Thank you Gina for making Bambi discover the fabulous culture of the “Brayons”, also called sometimes “Madawaskayens”.
Who are the Brayons? They are the French-speaking inhabitants of Madawaska county. The latter is located in Northwestern New Brunswick, Canada. The Madawaska county forms the Canadian portion of “Madawaska”. Originally, it has been a larger territory that also included Northern Aroostook county in the US state of Maine as well as the upper Saint John River Valley (https://bit.ly/3YUTe08).
Below, if you are as curious as Bambi, you may watch a very brief English video explaining the meaning of “Brayon“. This will be followed by a little bit longer French-Canadian video, made in Québec with a touch of both tenderness and humour, about Madawaska. Next, if you wish, you can enjoy a joyful song by the late Mr. Jean Lapointe entitled “En Brayon voyons” [“In Brayon, come on!”]. Bambi just discovered the latter while preparing this post. Last but not least, the final French-speaking, or also Brayon-speaking, video (sub-titled in French) is about the Brayon Festival, which Bambi is dreaming of discovering this coming summer! In the same video, we also learn about the richness and uniqueness of this culture, with its Acadian, Québecker, Indigenous, Irish, Scotish, and American joint influences. The video also informs us of an apparently delicious traditional buckwheat crepe called “La ploye“. Mmm!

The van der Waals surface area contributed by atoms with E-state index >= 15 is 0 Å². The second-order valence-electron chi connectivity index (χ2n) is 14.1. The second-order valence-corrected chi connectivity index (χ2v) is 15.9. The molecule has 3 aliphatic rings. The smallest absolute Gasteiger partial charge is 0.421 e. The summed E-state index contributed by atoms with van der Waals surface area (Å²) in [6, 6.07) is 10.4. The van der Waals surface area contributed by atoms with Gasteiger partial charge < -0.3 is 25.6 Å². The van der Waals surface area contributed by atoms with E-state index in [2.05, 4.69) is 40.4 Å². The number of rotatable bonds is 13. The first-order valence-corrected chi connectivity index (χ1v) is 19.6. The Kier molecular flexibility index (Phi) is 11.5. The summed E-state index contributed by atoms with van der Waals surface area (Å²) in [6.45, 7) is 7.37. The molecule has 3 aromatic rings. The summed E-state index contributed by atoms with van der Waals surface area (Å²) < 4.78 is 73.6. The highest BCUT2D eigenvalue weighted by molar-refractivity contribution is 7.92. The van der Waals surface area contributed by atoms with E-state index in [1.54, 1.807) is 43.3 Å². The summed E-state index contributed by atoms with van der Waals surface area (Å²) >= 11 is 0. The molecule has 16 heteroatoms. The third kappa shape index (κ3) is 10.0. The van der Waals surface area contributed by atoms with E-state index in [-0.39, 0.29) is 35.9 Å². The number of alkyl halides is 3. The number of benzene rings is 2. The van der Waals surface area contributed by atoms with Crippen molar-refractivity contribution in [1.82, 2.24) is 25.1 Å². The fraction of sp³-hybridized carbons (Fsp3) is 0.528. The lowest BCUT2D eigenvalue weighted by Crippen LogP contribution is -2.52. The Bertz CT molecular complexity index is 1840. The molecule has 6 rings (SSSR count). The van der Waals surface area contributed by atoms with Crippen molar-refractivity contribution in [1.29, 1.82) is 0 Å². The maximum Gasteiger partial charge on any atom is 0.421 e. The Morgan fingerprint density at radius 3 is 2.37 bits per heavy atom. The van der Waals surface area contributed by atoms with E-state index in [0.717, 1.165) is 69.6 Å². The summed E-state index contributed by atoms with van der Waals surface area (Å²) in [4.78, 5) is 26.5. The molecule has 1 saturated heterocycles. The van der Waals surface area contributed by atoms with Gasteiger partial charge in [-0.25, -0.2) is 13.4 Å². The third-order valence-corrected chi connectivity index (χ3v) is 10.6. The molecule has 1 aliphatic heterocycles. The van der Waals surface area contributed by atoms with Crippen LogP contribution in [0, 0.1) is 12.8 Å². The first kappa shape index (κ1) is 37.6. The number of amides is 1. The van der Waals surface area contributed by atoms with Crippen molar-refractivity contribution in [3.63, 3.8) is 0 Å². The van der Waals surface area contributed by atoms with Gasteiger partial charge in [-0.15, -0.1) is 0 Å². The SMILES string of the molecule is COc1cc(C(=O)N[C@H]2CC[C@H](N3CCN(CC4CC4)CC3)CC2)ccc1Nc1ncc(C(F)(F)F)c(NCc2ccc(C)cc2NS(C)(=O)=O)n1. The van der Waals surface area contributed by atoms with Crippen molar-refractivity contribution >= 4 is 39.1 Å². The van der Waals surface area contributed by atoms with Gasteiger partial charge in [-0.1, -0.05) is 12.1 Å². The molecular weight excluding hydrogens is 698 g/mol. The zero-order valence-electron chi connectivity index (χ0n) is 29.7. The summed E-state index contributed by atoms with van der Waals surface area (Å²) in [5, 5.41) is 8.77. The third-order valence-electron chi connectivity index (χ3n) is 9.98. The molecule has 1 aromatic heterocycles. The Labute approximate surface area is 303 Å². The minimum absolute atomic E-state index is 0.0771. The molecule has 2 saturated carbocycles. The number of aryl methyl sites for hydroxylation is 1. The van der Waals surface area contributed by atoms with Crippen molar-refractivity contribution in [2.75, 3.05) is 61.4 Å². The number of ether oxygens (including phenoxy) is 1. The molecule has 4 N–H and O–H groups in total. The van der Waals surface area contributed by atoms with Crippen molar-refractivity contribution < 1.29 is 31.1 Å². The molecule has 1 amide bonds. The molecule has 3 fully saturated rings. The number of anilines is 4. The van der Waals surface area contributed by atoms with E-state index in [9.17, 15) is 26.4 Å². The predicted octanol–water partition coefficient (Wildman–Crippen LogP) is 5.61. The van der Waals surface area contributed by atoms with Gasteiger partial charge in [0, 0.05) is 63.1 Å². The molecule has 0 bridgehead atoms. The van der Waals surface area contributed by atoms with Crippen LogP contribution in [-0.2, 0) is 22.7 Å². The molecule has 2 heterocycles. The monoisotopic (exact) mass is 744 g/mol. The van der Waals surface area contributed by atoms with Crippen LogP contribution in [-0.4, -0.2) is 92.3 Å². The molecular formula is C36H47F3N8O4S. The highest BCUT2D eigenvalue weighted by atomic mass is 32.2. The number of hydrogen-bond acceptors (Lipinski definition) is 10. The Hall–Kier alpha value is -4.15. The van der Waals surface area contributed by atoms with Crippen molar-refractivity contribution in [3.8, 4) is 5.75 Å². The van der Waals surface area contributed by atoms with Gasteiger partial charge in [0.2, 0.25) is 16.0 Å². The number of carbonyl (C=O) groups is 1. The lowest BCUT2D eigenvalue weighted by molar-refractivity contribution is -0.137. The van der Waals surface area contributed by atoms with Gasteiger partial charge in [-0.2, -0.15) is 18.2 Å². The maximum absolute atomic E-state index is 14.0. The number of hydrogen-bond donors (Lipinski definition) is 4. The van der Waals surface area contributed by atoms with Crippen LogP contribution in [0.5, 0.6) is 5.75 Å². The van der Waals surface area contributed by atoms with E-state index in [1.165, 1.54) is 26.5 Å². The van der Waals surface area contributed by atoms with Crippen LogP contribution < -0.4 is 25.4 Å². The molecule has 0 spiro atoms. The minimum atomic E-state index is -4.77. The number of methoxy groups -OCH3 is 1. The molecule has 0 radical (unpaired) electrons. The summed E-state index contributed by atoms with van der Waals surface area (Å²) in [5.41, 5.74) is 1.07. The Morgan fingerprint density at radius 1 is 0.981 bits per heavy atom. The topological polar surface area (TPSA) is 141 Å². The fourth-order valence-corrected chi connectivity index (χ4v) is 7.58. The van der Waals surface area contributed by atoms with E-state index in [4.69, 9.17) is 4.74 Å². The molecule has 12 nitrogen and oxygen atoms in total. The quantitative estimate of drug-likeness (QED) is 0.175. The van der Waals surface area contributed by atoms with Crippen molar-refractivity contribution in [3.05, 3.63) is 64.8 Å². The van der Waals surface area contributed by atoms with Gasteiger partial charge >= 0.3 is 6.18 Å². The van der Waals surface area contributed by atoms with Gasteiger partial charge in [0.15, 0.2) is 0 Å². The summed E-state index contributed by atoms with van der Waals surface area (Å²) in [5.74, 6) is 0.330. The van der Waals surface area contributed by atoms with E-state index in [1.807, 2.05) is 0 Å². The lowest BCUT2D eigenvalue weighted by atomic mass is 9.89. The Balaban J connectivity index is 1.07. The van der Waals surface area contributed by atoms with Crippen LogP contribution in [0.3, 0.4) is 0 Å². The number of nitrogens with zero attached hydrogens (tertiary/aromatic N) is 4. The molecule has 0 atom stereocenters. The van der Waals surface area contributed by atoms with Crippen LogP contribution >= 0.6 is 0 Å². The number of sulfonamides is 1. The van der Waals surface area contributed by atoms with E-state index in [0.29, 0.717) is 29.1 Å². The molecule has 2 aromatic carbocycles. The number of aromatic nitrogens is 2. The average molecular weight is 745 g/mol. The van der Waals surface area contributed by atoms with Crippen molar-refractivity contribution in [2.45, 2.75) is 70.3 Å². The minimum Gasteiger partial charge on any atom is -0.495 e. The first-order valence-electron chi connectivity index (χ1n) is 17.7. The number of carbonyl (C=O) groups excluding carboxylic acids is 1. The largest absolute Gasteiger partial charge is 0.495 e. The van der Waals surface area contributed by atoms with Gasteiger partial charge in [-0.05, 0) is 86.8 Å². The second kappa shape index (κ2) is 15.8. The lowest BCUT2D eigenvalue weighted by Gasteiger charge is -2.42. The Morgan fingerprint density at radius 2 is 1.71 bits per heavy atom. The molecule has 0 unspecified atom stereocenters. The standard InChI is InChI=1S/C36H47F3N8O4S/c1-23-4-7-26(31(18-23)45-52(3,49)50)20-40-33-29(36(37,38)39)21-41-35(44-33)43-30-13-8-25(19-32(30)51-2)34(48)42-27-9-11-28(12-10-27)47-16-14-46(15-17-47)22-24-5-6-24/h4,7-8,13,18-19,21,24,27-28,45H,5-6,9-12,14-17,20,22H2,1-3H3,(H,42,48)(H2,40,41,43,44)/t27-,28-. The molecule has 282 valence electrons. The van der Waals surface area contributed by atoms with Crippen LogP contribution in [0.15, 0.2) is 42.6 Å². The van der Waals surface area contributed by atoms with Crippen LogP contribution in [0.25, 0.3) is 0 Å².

This being said, Bambi is proud of herself. Today, she became truly New-Brunswicker because she now knows the difference between an Acadian and a Brayon, according to Mr. Philippe Melbourne Dufour’s article on her beautiful province (https://bit.ly/3yWe9p3). Long live New Brunswick. Long live Canada with all its cultural and linguistic richness!